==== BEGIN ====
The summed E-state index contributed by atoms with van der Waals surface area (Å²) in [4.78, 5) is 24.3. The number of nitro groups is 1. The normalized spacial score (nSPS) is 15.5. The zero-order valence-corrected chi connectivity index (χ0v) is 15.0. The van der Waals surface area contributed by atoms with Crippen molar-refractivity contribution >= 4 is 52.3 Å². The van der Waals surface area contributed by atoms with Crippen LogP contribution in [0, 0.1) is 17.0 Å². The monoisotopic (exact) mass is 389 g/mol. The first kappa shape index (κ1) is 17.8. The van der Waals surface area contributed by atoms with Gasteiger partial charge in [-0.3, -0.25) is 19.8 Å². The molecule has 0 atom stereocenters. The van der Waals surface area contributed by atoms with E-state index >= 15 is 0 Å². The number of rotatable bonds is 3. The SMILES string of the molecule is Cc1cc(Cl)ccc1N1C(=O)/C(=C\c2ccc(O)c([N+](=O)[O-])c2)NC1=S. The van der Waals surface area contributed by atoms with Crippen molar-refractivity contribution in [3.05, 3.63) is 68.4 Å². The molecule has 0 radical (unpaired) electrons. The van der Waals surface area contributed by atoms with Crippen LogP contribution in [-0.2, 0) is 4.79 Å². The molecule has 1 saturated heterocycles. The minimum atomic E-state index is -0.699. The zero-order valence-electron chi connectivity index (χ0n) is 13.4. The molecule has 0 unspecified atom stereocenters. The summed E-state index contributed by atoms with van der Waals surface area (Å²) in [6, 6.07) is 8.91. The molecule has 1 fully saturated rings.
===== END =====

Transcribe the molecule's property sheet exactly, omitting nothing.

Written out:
The summed E-state index contributed by atoms with van der Waals surface area (Å²) in [4.78, 5) is 24.3. The number of nitro groups is 1. The normalized spacial score (nSPS) is 15.5. The zero-order valence-corrected chi connectivity index (χ0v) is 15.0. The van der Waals surface area contributed by atoms with Crippen molar-refractivity contribution >= 4 is 52.3 Å². The van der Waals surface area contributed by atoms with Crippen LogP contribution in [0, 0.1) is 17.0 Å². The monoisotopic (exact) mass is 389 g/mol. The first kappa shape index (κ1) is 17.8. The van der Waals surface area contributed by atoms with Gasteiger partial charge in [-0.3, -0.25) is 19.8 Å². The molecule has 0 atom stereocenters. The van der Waals surface area contributed by atoms with E-state index >= 15 is 0 Å². The number of rotatable bonds is 3. The SMILES string of the molecule is Cc1cc(Cl)ccc1N1C(=O)/C(=C\c2ccc(O)c([N+](=O)[O-])c2)NC1=S. The van der Waals surface area contributed by atoms with Crippen molar-refractivity contribution in [3.05, 3.63) is 68.4 Å². The molecule has 0 radical (unpaired) electrons. The van der Waals surface area contributed by atoms with Crippen LogP contribution in [-0.2, 0) is 4.79 Å². The molecule has 1 saturated heterocycles. The minimum atomic E-state index is -0.699. The zero-order valence-electron chi connectivity index (χ0n) is 13.4. The molecule has 0 unspecified atom stereocenters. The summed E-state index contributed by atoms with van der Waals surface area (Å²) in [6, 6.07) is 8.91. The molecule has 1 fully saturated rings.